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Watch This Review

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Movie Review

John Wick wanted out. He wanted a new life, a clean start. And he had it for a season. But after his wife passed away from cancer, and some "connected" young toughs stole his car and killed his dog, well, John found himself relying on old, retired skills to seek out vengeance.

Many died in horrible ways.

That short-lived lapse, though, is behind him. He has regained his car. He's found a new dog. And he's ready to pack it all in and withdraw once again.

But some people just won't let that happen.

Santino D'Antonio holds an old marker against John and requires the expert, bloody services of the Boogieman: the universally feared assassin that John once used to be. And though John asks him to turn around and walk away, begs him to leave him out of it, the mob boss won't take no for an answer.

Santino will burn what's left of John's life to the ground if he doesn't do the job. And he'll have every right to do so in the eyes of the widespread assassin community. It was John's marker after all. A sacred promise, of sorts. And you must always fulfill your markers.

Of course, as any seasoned assassin knows, it's never just one job, one hit, one death. There are always offended parties. There are always loose ends. Death begets vengeance begets death begets vengeance. Once the killing starts it never seems to end.

No matter what he does, John Wick just can't get out.

Positive Elements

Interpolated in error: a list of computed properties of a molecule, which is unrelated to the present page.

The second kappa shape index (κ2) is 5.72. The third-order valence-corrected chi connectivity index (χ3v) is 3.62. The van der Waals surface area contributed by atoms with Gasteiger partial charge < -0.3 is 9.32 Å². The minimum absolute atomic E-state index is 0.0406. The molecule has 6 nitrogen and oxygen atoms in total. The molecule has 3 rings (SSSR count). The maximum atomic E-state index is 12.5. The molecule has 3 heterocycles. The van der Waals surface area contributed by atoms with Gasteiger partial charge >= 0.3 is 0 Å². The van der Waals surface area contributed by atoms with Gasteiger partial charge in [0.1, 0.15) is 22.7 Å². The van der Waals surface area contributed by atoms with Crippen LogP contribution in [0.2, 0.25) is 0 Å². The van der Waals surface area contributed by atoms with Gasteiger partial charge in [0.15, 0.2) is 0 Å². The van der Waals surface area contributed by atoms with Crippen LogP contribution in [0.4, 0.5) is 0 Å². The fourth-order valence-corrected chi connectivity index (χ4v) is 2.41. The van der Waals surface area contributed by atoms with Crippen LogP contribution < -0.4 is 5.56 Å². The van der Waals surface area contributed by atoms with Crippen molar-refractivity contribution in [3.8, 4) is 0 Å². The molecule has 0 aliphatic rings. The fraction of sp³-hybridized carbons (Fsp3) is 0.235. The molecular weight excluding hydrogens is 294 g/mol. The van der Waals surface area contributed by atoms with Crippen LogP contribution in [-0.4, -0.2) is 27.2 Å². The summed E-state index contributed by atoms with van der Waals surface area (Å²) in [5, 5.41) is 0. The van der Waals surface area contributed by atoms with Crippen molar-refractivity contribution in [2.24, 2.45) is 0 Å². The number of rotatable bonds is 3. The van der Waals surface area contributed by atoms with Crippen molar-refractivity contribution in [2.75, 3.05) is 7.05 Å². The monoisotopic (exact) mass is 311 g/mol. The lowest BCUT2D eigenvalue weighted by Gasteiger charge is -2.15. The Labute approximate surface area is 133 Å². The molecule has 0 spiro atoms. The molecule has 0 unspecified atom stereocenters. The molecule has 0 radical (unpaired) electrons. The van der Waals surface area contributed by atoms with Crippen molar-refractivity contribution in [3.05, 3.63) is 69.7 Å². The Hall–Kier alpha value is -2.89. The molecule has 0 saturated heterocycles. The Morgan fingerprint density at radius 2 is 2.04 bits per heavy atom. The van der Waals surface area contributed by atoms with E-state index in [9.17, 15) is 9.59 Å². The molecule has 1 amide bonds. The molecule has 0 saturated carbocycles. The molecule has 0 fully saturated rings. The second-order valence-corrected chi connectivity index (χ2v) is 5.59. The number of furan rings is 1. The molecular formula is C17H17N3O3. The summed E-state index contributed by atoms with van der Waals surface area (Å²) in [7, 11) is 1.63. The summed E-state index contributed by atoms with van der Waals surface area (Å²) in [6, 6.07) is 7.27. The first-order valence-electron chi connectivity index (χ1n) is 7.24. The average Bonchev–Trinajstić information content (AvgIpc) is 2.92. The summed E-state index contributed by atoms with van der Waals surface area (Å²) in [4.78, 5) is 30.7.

Though John is a stone-cold killer who displays very little concern about most people, he does truly grieve over his wife's untimely demise and he seems to earnestly care for his dog.

Spiritual Content

John travels to Rome, where an old acquaintance asks, "Are you here for the Pope?" John assures him he's not. When John climbs into a shower, we see that his bare back is covered by a large tattoo of a cross and praying hands. Elsewhere, a large sign on the wall of a homeless shelter declares, "Jesus Saves."

Someone compares vengeance-seeking John to a denizen of hell, saying, "You stabbed the devil in the back … burnt down the priest temple."

Sexual Content

Some women wear form-fitting and low-cut dresses. One woman removes her clothes and climbs into a large bath. Most of her unclothed body is visible (including some side-breast exposure), though strategic areas are kept from the camera's eye.

The camera also pans across classic statues of near-naked men and women.

Violent Content

This film is little more than a two-hour series of incredibly well-choreographed, savagely brutal death dances. The level of gory intensity continues to ratchet up and up as the pic progresses.

John uses vehicles to catapult victims into other speeding vehicles and smash them into girders and walls. He battles viciously in hand-to-hand combat with men and women: breaking arms, snapping necks, blowing out knees, choking them out with garrotes, driving knives into their chests and shooting them repeatedly.